Like most other real-time-strategy games, Beasts and Bumpkins can be something of a time sink. You can spend ages setting up a village only for a plague to kill off all your child-bearing women spelling out doom for the town's future. Waiting around for more babies to sprout up takes its time, as does scouting the large map mostly hidden behind the fog of war. While winning conditions are perfectly spelled out for each of the 30 missions, obtaining them isn't so clear. When you struggle to increase your numbers, you do begin to wonder if there's a bug in there somewhere. Alas, there is not. It's just poor decision making.

While Beasts & Bumpkins won't surpass other games of its time, I did find a lot to enjoy about it. It's entertainingly humorous in a British "how's your father" sort of way. I might've scoffed had I paid £30 on it back in the day, but at a budget price - or using the abandonware discount - it's a worthy addition to the collection.

To download the game, follow the link below. This is a custom installer exclusive to The Collection Chamber uses  DxWind and dgVoodoo to run on modern systems. Manual included. Read the ChamberNotes.txt for more detailed information. Tested on Windows 10.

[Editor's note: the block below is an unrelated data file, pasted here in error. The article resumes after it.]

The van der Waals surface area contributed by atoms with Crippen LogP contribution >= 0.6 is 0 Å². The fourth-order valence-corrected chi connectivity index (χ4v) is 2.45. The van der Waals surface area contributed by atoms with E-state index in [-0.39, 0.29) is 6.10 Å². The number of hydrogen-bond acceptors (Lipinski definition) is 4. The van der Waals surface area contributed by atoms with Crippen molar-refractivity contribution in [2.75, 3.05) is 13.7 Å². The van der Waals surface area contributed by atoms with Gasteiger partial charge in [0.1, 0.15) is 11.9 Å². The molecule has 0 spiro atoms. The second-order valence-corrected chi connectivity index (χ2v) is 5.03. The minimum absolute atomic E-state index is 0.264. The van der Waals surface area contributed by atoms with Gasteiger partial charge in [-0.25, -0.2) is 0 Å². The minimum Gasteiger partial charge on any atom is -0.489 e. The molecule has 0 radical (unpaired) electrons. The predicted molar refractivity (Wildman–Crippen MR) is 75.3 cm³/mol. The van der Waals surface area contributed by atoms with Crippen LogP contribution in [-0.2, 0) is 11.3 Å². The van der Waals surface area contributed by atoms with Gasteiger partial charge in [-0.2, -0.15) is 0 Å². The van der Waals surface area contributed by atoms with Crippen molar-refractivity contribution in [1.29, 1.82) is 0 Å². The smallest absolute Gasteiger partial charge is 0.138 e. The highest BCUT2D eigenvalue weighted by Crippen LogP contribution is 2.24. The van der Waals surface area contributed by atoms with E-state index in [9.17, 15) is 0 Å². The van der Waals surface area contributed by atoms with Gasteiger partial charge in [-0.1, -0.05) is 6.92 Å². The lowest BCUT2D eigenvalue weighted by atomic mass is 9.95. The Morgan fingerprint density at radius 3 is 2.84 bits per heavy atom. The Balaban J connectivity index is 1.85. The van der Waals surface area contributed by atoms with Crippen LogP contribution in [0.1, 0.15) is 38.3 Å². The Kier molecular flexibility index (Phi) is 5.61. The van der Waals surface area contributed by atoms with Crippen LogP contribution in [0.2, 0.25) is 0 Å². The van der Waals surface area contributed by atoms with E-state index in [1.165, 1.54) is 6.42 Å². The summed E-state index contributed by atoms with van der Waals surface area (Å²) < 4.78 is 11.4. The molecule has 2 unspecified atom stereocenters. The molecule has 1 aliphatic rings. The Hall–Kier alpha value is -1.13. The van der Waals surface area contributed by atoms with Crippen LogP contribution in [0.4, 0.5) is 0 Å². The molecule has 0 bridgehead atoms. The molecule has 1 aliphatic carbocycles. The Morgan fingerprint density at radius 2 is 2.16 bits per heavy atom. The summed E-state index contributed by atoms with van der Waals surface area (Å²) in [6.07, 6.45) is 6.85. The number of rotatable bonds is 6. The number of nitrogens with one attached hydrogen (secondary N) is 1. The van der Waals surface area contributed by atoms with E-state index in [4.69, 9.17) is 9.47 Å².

File Size: 218 Mb.  Install Size: 252 Mb.  Need help? Consult the Collection Chamber FAQ


Beasts & Bumpkins is © Electronic Arts
Review, Cover Design and Installer created by me

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  1. This is a very unique and fun game to play, it didn't stand a chance in 1997, and even worse no one in the USA knows about it, it was bundled in many demo discs in European and Australian markets.
    We played that demo quite a bit in our house.

    1. It was a packed year for the genre. I think it's undeservedly overlooked.

  2. Awesome old classic.It seems to complain about no CD in drive but thats fine i can select continue but when you select first mission it crashes out and says it has stopped working.Might be because im trying it on Win 7 and not Win 10 ? .Thanks again for all the uploads : )

  3. I realize this is an old thread but this won't work for me. After the Main Menu and selecting 'New Game' it plays a short FMV of the map. After this the screen goes blank and the game just crashes. Any idea how to fix this please?

  4. Unfortunately I am having the same problem. After starting a new game and seeing the island FMV the game shuts down. I used to play this game all the time as a kid :'(

    1. Correction, I just changed the compatibility settings to Win 7 in the Properties menu